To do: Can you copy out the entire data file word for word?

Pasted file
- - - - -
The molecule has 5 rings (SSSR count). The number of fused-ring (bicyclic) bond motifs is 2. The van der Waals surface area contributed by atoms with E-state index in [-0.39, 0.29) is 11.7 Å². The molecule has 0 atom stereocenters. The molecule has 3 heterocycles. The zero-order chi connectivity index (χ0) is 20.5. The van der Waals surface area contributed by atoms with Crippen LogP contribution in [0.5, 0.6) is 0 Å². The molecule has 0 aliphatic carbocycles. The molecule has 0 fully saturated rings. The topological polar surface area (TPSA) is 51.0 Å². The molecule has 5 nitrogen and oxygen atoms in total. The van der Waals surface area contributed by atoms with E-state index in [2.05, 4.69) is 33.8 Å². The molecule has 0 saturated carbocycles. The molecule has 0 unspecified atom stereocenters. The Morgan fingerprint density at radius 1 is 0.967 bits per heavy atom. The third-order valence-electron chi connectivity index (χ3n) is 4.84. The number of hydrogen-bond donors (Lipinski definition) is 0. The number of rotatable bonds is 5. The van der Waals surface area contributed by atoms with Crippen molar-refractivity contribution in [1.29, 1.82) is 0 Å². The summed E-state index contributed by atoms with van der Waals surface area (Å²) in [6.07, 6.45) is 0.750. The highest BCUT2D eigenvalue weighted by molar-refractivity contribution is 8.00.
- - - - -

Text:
The molecule has 5 rings (SSSR count). The number of fused-ring (bicyclic) bond motifs is 2. The van der Waals surface area contributed by atoms with E-state index in [-0.39, 0.29) is 11.7 Å². The molecule has 0 atom stereocenters. The molecule has 3 heterocycles. The zero-order chi connectivity index (χ0) is 20.5. The van der Waals surface area contributed by atoms with Crippen LogP contribution in [0.5, 0.6) is 0 Å². The molecule has 0 aliphatic carbocycles. The molecule has 0 fully saturated rings. The topological polar surface area (TPSA) is 51.0 Å². The molecule has 5 nitrogen and oxygen atoms in total. The van der Waals surface area contributed by atoms with E-state index in [2.05, 4.69) is 33.8 Å². The molecule has 0 saturated carbocycles. The molecule has 0 unspecified atom stereocenters. The Morgan fingerprint density at radius 1 is 0.967 bits per heavy atom. The third-order valence-electron chi connectivity index (χ3n) is 4.84. The number of hydrogen-bond donors (Lipinski definition) is 0. The number of rotatable bonds is 5. The van der Waals surface area contributed by atoms with Crippen molar-refractivity contribution in [1.29, 1.82) is 0 Å². The summed E-state index contributed by atoms with van der Waals surface area (Å²) in [6.07, 6.45) is 0.750. The highest BCUT2D eigenvalue weighted by molar-refractivity contribution is 8.00.